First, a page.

Chemistry, Not Character, and Why Is No One Suing Ohio Over This?

comments form first comment

Driving on I-75 in Cincinnati the other day I passed a billboard telling people with a gambling problem, “It’s not your character, it’s your chemistry.” The web link on the billboard took me to a site put up by the state of Ohio that leads after a couple clicks to the same slogan.

And the Freedom from Religion Foundation hasn’t sued the state for it.

This saying isn’t unique to Ohio or specific only to gambling. Christian pastor Rick Warren has gone on record saying the same thing with respect to depression, the disease that tragically took his son’s life. I’ve lost a cousin and a close Christian friend and mentor to the same disease. When a Christian says there’s a difference between character and chemistry it makes sense. Christianity teaches that you are not just your chemistry. Your mental processes are more than mere chemical reactions; there’s more to you than that, as a person created in God’s image, with freedom to live and choose and act based on your character. This is standard theistic thinking.

That’s very close to what the state of Ohio is saying with this billboard. More than that, the state is expecting people to believe it. So, “It’s not your character, it’s your chemistry,” could very well be a violation of the First Amendment, right?

Well, no, and I doubt anyone will try to claim it is; but let me explain why the question might not be as outlandish as it might sound.

The standard “secular” explanation for human character (meaning in this case, allowing for no “religion-based thinking”) begins from the conviction that the world is a closed system where nothing except natural causes and processes can operate. Humans therefore came to be through strictly natural causes. We know this because (a) the world is a closed system where no other causes exist, and (b) in its focused search for natural causes explaining where humans came from, science has only found natural causes.

(It’s rather question-begging, isn’t it?—but let’s move on.)

Natural causes were the only causes, according to this version of secularism. They’ve always been the only causes and they always will be. That means your own behavior is strictly a result of natural causes. Take that down to the level of the source of your behavior—your brain—and you’ll recognize it means that your behavior is strictly a function of brain chemistry.* Your chemistry runs the show, and you’re just sitting there watching. (Who “you” are on that view is hard to explain, but let’s move on from that, too.)

Given that secularist view, your chemistry is your character. That’s why secularists like Jerry Coyne and Sam Harris insist there’s no such thing as free will: your actions are strictly the product of electrochemical processes in your brain, and absolutely nothing else.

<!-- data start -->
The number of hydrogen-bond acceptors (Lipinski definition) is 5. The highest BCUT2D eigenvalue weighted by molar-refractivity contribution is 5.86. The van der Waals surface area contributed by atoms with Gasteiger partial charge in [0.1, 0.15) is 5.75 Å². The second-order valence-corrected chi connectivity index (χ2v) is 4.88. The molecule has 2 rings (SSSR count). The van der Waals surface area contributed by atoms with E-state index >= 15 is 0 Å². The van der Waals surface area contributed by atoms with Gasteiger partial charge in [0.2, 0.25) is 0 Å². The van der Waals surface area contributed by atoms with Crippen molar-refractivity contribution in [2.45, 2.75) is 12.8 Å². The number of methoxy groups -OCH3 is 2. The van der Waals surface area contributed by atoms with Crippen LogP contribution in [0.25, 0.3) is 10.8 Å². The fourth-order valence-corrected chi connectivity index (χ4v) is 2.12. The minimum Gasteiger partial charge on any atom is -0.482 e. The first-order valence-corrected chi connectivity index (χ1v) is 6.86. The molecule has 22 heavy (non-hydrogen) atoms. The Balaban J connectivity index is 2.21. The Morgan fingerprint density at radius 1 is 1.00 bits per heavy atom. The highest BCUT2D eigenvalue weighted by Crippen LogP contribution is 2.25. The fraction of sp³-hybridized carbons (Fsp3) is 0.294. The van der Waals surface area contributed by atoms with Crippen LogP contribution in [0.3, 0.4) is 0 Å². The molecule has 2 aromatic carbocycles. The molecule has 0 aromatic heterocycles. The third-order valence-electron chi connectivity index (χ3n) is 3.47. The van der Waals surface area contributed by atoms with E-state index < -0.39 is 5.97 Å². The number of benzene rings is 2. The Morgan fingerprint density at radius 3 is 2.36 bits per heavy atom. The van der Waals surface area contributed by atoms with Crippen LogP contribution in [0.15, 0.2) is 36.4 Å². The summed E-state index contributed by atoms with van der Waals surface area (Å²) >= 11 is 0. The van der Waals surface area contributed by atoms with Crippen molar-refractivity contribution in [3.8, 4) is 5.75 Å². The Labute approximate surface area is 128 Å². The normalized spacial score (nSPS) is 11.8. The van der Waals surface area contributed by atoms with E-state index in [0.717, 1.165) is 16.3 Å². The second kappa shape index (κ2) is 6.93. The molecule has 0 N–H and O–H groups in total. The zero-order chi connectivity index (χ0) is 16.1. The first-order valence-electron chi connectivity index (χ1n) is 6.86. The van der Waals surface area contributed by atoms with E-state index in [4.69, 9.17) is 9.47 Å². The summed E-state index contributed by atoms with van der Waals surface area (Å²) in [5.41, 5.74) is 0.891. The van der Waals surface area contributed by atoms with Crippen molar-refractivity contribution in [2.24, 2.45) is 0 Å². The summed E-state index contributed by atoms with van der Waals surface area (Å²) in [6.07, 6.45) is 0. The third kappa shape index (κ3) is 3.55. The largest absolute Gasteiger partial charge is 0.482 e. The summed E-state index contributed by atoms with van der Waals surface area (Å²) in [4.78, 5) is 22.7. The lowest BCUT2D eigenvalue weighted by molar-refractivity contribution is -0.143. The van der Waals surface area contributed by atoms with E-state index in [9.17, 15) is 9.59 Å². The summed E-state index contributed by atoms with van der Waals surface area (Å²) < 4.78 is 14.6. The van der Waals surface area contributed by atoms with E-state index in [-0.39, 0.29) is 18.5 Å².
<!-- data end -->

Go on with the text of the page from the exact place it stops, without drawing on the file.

To say therefore that it’s chemistry, not character, is to say that this secular view of reality is false.

Which is obviously true. Everyone knows there’s a distinction between character and chemistry. It’s why patients experiencing early dementia tend to feel relieved when they’re diagnosed with Alzheimer’s. Their mentally intact family members do, too.

One reason an Alzheimer’s diagnosis can be comforting to both family members and patients, suggests Carpenter, is that it provides an explanation for what’s been going on with the patient. Caregivers, he notes, are often quick to attribute symptoms of dementia to the person, rather than the disease, and patients wonder if they are going ‘crazy.’

It’s their chemistry, not their character, causing the problems. There’s a difference between the two, and everyone knows it.

It’s one thing, however, for a pastor like Rick Warren, a believer like me, or a researcher studying dementia to draw conclusions like that. It’s another thing for the state of Ohio to shout it from billboards. It’s a message whose meaning is clearly tilted toward theism, away from secularism. So why isn’t the Freedom from Religion Foundation suing?

My guess is, it’s because the billboard is only expressing a common sense view of a scientific finding. Filing suit would draw attention to the true silliness of naturalistic secularism. They won’t touch this: they wouldn’t want to face the laughter.

*It’s electrochemical, not just “chemical”—as if the two could be separated—but I’ll stick with “chemistry” since that’s what the slogan sticks with.

top of page comments form

14 Responses to “ Chemistry, Not Character, and Why Is No One Suing Ohio Over This? ”

  1. Tom,

    I agree that “it’s not your character it’s your chemistry” strongly suggests a dualistic view of human nature (but I’m not sure dualism alone is necessarily theistic; for example David Chalmers calls his view “naturalistic dualism”).

    In any case, a non-dualistic naturalistic view would still be strongly motivated to distinguish between moral condemnation and non-judgemental, clinical analysis when trying to get people to seek help. Moral condemnation is a billboard that says “Gamblers are Losers”. A non-judgmental approach strategically (but perhaps fallaciously) disarms the moral aspect: “You’re not a bad person, it’s your chemistry. Now, get help!”

  2. So if one’s internal chemistry can be influenced through external messaging that way, resulting in behavioral change, shouldn’t the billboard read, “It’s not your character, it’s your chemistry as influenced by messages like this one”?

  3. As the late great Yogi Berra (May 12, 1925 –Sept. 22, 2015) said, this is “like déjà vu all over again.”